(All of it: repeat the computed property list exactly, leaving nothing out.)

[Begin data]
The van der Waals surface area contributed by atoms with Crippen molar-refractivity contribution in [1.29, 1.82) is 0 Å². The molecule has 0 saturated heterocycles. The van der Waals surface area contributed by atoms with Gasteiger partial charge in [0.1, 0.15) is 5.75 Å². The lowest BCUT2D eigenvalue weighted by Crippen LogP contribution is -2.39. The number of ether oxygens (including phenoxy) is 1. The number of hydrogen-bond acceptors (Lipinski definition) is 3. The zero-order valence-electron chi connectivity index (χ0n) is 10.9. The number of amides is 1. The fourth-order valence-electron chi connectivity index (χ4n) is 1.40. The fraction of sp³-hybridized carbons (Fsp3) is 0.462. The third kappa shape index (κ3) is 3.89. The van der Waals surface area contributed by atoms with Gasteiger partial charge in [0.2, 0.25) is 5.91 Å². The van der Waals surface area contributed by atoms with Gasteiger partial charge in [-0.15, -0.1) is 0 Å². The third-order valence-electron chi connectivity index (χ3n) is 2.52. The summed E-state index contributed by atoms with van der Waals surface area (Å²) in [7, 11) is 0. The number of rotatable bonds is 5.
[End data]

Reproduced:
The van der Waals surface area contributed by atoms with Crippen molar-refractivity contribution in [1.29, 1.82) is 0 Å². The molecule has 0 saturated heterocycles. The van der Waals surface area contributed by atoms with Gasteiger partial charge in [0.1, 0.15) is 5.75 Å². The lowest BCUT2D eigenvalue weighted by Crippen LogP contribution is -2.39. The number of ether oxygens (including phenoxy) is 1. The number of hydrogen-bond acceptors (Lipinski definition) is 3. The zero-order valence-electron chi connectivity index (χ0n) is 10.9. The number of amides is 1. The fourth-order valence-electron chi connectivity index (χ4n) is 1.40. The fraction of sp³-hybridized carbons (Fsp3) is 0.462. The third kappa shape index (κ3) is 3.89. The van der Waals surface area contributed by atoms with Gasteiger partial charge in [0.2, 0.25) is 5.91 Å². The van der Waals surface area contributed by atoms with Gasteiger partial charge in [-0.15, -0.1) is 0 Å². The third-order valence-electron chi connectivity index (χ3n) is 2.52. The summed E-state index contributed by atoms with van der Waals surface area (Å²) in [7, 11) is 0. The number of rotatable bonds is 5.